How to increase your influence in a Trump administration

On Friday, I hosted our first webinar for Earthworks' members who want to increase their influence over both politicians and political decisions, and regulations. You can see a recording of my presentation here:

Here's the upshot:

What's at stake?

  • On Capitol Hill: more legislative attacks on clean air, water and public lands. Congress can speed up mine and pipeline permitting, limit public participation and undo Obama era rules, including climate rules.
  • The Trump administration: there are things he can do without congress (like Executive Orders), including fast-tracking pipelines and mines. He can also sign bad environmental laws sent to him by Congress.

Good news

There is some good news: you, and the filibuster.

  • Your advocacy can make a difference. When you sign petitions, you are helping to show that there is huge public support for an issue. When you send an email to your representative or submit a comment on proposed regulations those are counted (but they are worth even more if you take a minute to personalize the first sentence!) 
  • And the filibuster. Even with an adversarial Congress, our Senators have an important tool, the filibuster. This gives Senators the ability to stop bad bills, sometimes just by threatening to filibuster without actually doing it.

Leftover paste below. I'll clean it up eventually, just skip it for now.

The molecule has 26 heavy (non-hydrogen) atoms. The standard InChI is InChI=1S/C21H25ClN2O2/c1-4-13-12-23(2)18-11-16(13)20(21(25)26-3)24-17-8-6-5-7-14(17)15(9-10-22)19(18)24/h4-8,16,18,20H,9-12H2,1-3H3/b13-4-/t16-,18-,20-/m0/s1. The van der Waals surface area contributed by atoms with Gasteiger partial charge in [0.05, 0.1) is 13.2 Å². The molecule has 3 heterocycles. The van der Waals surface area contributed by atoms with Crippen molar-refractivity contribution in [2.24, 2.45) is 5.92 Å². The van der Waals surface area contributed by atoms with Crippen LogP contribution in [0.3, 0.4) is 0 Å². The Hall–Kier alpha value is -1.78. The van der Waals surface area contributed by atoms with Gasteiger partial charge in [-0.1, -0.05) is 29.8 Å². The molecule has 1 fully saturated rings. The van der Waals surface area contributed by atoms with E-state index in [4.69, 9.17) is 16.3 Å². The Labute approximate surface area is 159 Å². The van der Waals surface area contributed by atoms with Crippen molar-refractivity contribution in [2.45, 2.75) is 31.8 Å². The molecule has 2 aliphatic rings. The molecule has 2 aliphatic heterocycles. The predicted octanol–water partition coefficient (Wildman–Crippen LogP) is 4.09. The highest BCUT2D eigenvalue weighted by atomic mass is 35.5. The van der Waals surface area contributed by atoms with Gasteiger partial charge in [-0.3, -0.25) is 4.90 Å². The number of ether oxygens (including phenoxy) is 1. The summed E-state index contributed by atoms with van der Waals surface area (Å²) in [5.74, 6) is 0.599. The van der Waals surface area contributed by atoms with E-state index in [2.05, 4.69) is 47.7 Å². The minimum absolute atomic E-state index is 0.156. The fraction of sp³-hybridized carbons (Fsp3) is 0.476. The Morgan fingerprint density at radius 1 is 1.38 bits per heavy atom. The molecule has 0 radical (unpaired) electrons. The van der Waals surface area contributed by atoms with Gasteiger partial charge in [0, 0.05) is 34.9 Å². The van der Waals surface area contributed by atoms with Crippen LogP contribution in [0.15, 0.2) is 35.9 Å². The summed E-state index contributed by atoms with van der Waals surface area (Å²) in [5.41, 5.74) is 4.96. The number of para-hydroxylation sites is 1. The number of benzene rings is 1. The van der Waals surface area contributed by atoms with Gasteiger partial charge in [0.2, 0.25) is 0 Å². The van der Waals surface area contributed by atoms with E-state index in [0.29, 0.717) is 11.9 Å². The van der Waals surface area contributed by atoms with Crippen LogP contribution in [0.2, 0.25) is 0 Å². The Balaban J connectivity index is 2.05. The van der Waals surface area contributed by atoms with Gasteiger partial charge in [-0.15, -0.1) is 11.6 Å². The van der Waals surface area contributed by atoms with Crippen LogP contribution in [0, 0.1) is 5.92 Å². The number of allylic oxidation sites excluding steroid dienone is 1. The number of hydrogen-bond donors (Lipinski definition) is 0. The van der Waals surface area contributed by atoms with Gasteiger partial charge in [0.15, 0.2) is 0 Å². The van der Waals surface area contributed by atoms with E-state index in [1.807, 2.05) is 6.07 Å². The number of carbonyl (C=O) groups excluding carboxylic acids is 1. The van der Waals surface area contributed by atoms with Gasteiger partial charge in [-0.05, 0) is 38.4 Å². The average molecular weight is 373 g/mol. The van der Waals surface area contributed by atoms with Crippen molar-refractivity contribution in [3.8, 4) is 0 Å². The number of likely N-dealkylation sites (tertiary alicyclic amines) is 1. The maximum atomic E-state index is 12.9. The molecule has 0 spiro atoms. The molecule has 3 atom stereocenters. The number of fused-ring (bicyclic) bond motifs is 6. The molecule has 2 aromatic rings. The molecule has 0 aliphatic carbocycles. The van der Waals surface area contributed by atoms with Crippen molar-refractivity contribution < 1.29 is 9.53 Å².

Make 3 phone calls a day

Call your representatives every day. There is so much going on. It doesn’t matter if your Congressperson is always on your side or cannot be swayed, they tally up the number of calls and it's making the news. Call. Rotate between district and DC offices. Give them your name and address first so they know you’re a constituent. Make it personal. Concise, but personal.

If you don't know who your representatives are or how to reach them find out here.

Other, slightly harder, ways to increase your influence

  • Show up at a community event or protest and make connections with the other people at those events.
  • Find out when your representatives have office hours or a town hall and show up.
  • Set up meetings with state offices during Congressional recess (when Congress is home). Same rules in person as on the phone, be concise and personal.
  • Get to know the local staff, you’ll find out what issues they can be swayed on. 

Real news and real facts are still important

Read your local paper and send letters to the editor. Representatives and Senators read them and sometimes seeks out the author for their perspective. Union of Concerned Scientists has tips on how to write a good LTE.

What you can and should do right now

There are two important issues you should call your Senators about today: the bill to roll back the new Bureau of Land Management methane pollution rule and the nomination of Oklahoma Attorney General Scott Pruitt for Secretary of the EPA.